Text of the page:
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This post first appeared on the Guardian Opinion website on 15 January 2020

Priti Patel probably thought she was helping when she tried to defend counter-terrorism police from the condemnation that followed last week’s story in the Guardian revealing the inclusion of Extinction Rebellion (XR) in a guide on supposed “extreme or violent ideologies”.

The document has apparently now been withdrawn. Nevertheless, the home secretary’s insistence that the police always make decisions based on the “risk to the public, security risks, security threats” does inevitably lead to an obvious, unanswered question. If she is right, how exactly did Counter Terrorism Policing South East (CTPSE), which wrote and published the guide, manage to make what even it admits was a significant “error of judgment”?

The answer lies in how alleged risks posed by protest groups are assessed. To begin with, it may surprise many that there is no legal definition of what “domestic extremism” even means, leaving the police with complete discretion in deciding what it covers. “Extremism” and “domestic extremism” are used interchangeably by the police to differentiate from terrorism. The current criteria is so broad and ambiguous that David Anderson, a former independent reviewer of terrorism legislation, has described it as “manifestly deficient” and last summer, the Home Office finally confirmed it had stopped using such terms. The police, as we have seen, have not.

In practice, decisions about who is labelled an “extremist” are made in secret by police units concerned more about their ideas of security and defending public order than about human rights and by officers who are often deeply antagonistic towards protesters challenging the corporate and political orthodoxies of the day.

The full extent of such hostility was set out in a Policy Exchange report on XR co-authored last year by Richard Walton, the former head of the Metropolitan police’s counter-terrorism command. Walton claimed, extraordinarily, that what he saw as “the underlying extremism of the campaign” had been “largely obscured from public view by what many see as the fundamental legitimacy of their stated cause”.

It is hardly surprising, therefore, that assessments of alleged “risk” are never neutral. Invariably, as the CTPSE guide claimed, just having an “anti-establishment philosophy”, taking part in entirely non-violent direct action and even participation in “planned school walkouts” is enough for the police to classify individual campaigners as a threat.

In turn, this classification provides police with the justification for intensive surveillance, which can be extremely intrusive and intimidating.

XR is far from the first environmental campaign to receive this kind of police attention. More than a decade ago the anti-aviation group Plane Stupid was targeted and it is nine years since Mark Kennedy was exposed as an undercover police officer who infiltrated annual climate camp gatherings.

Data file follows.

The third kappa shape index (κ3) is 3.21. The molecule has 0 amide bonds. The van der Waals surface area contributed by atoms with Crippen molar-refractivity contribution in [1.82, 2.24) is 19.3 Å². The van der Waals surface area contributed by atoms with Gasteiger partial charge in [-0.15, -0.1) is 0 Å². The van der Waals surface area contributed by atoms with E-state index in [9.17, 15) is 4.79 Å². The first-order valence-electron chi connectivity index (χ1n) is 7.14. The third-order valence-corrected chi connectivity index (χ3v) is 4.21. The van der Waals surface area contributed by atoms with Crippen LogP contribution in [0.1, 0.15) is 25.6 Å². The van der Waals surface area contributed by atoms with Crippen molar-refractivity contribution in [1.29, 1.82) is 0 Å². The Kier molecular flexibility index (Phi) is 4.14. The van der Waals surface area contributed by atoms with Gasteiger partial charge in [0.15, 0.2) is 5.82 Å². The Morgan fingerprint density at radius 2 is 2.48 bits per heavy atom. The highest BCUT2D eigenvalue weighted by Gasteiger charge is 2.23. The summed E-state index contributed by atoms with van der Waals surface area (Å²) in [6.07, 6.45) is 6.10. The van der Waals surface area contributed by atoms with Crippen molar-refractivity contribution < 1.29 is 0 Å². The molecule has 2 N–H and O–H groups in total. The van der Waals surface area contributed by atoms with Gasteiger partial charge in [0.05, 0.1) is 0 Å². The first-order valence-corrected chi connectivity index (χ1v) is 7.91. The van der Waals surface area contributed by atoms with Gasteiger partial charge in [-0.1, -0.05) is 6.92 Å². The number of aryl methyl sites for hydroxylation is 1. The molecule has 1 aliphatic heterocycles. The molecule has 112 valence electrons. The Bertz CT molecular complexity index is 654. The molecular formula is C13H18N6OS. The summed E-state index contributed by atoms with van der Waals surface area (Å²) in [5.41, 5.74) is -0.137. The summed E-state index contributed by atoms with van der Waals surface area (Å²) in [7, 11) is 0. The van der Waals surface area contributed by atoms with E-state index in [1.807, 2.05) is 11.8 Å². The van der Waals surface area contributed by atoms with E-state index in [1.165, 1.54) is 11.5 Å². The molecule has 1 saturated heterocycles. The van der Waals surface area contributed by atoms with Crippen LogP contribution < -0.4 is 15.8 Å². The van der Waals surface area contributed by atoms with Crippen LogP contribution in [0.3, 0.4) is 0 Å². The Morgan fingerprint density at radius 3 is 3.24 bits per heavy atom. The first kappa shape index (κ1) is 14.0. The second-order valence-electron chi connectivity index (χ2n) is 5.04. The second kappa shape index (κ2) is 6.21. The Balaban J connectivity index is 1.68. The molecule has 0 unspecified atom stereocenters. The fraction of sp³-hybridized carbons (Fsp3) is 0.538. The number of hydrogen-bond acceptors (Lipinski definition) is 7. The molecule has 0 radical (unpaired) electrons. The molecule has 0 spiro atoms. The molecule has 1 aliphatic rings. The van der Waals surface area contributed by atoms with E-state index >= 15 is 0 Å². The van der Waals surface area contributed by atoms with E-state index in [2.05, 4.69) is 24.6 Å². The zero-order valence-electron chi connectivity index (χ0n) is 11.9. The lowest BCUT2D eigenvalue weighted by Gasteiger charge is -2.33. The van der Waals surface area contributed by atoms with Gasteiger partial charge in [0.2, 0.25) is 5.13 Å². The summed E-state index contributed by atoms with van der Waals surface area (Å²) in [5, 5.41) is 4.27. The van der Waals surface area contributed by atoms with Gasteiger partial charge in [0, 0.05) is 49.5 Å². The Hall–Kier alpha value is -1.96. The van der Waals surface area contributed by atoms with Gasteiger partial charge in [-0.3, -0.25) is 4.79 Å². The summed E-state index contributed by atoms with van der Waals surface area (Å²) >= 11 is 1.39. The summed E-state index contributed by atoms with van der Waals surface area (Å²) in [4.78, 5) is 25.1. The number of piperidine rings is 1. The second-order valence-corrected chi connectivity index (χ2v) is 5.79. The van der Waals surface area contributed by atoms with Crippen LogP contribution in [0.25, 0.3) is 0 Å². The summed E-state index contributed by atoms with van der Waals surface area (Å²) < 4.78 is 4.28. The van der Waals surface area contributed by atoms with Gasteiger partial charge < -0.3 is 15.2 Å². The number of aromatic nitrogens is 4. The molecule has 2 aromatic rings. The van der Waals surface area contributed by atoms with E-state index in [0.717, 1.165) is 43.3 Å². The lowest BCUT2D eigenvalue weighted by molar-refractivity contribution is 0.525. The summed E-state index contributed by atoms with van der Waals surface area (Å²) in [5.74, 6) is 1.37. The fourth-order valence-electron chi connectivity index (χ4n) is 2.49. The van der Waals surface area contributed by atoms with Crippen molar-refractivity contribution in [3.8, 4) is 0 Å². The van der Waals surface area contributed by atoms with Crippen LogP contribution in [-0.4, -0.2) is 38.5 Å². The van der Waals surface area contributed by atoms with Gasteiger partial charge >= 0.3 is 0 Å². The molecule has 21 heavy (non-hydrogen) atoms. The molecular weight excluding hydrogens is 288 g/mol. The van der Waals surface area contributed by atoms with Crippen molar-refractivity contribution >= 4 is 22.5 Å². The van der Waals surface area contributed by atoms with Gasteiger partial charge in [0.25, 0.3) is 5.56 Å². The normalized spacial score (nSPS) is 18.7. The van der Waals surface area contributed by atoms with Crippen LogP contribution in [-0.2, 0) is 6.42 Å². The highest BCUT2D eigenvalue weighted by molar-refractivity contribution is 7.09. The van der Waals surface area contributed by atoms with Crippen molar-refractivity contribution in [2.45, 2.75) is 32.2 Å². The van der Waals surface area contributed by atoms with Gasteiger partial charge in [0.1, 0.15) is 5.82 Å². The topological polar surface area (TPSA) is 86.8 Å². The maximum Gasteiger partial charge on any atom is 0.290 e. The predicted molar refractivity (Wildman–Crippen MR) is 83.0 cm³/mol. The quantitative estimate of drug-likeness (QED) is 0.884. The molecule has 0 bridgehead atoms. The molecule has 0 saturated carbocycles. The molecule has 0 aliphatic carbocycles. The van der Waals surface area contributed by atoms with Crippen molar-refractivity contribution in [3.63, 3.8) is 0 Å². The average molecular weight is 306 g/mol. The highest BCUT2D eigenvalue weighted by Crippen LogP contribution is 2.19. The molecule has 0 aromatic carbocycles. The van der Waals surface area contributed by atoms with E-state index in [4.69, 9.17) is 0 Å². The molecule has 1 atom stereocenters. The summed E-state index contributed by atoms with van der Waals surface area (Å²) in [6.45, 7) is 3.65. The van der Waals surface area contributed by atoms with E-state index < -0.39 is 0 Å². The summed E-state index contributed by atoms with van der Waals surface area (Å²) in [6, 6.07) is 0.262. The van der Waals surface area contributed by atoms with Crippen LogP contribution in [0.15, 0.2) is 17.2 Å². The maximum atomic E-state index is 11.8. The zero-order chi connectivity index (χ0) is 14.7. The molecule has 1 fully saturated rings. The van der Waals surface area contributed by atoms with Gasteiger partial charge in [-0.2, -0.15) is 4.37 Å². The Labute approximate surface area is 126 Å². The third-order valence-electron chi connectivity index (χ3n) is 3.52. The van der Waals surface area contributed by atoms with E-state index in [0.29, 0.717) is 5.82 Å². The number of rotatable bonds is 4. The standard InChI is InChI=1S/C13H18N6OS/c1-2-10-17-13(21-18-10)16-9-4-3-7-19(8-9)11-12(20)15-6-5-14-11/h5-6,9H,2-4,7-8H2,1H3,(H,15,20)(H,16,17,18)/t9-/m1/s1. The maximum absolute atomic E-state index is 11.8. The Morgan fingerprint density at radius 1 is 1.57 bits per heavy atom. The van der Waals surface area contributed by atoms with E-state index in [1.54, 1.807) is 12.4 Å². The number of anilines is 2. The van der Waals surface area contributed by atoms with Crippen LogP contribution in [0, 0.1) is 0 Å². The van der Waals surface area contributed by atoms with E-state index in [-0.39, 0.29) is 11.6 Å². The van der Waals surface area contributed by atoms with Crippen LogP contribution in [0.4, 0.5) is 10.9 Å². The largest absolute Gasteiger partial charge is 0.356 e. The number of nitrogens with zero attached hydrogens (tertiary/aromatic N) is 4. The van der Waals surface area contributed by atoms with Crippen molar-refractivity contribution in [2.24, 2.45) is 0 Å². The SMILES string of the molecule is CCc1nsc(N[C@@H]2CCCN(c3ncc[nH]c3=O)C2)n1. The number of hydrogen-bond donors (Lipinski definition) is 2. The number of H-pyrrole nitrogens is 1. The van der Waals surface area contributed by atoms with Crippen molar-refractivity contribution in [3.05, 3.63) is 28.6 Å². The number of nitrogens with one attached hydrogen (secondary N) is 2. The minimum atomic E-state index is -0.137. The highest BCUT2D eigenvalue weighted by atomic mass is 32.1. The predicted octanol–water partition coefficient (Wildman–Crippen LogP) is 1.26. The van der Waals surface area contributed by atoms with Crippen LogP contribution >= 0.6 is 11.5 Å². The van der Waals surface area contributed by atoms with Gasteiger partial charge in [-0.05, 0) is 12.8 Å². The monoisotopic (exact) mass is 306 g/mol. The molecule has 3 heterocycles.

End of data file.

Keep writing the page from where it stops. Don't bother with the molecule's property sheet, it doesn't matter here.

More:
However, the most recent targets have been opponents of fracking, with sustained surveillance from regional counter-terrorism units. Netpol, the organisation I run to monitor public order, protest and street policing, has documented the experiences of the anti-fracking movement for five years and these provide an important reminder of why no matter what promises are made now, there are no guarantees the police will stop categorising XR as “extremists” in the future.

In December 2016, negative media coverage forced the Home Office to declare that “support for anti-fracking is not an indicator of vulnerability” to extremism. This followed reports about City of York council and a school in North Yorkshire including anti-fracking campaigns in their Prevent counter-terrorism advice. However, months later, leaked “counter-terrorism local profiles” – again the work of the regional police unit in the south-east of England – identified protests in Sussex as a “priority theme … where increased tensions or vulnerabilities may exist”.

As recently as October 2019, there was evidence of Surrey county council claiming local police had advised it that anti-fracking activities were among their “main extremist areas of concern” (alongside the far right) and that any protest, no matter how peaceful, was “extremist”.

It is clear that once the current controversy dies down, it will be only a matter of time before XR and other climate activists are again labelled as an “extremist risk”. The group has indicated it may bring legal action to have its name removed from any list but perhaps XR would be better served by putting its weight behind the call for the complete abolition of the “domestic extremist” label for everyone.

To protect freedom to protest, the government also needs to completely separate secretive counter-terrorism units from the policing of non-violent protests. They have no business involving themselves in legitimate political activity.

Until this happens, it seems unlikely anyone will ever be held to account for “errors of judgment”, no matter how potentially damaging the consequences are for those labelled a safeguarding risk. Officers will simply carry on, as they have for decades, trying to find imagined threats in any new and emerging protest movement and then spying on and disrupting their campaigns. It’s time this finally stopped for good.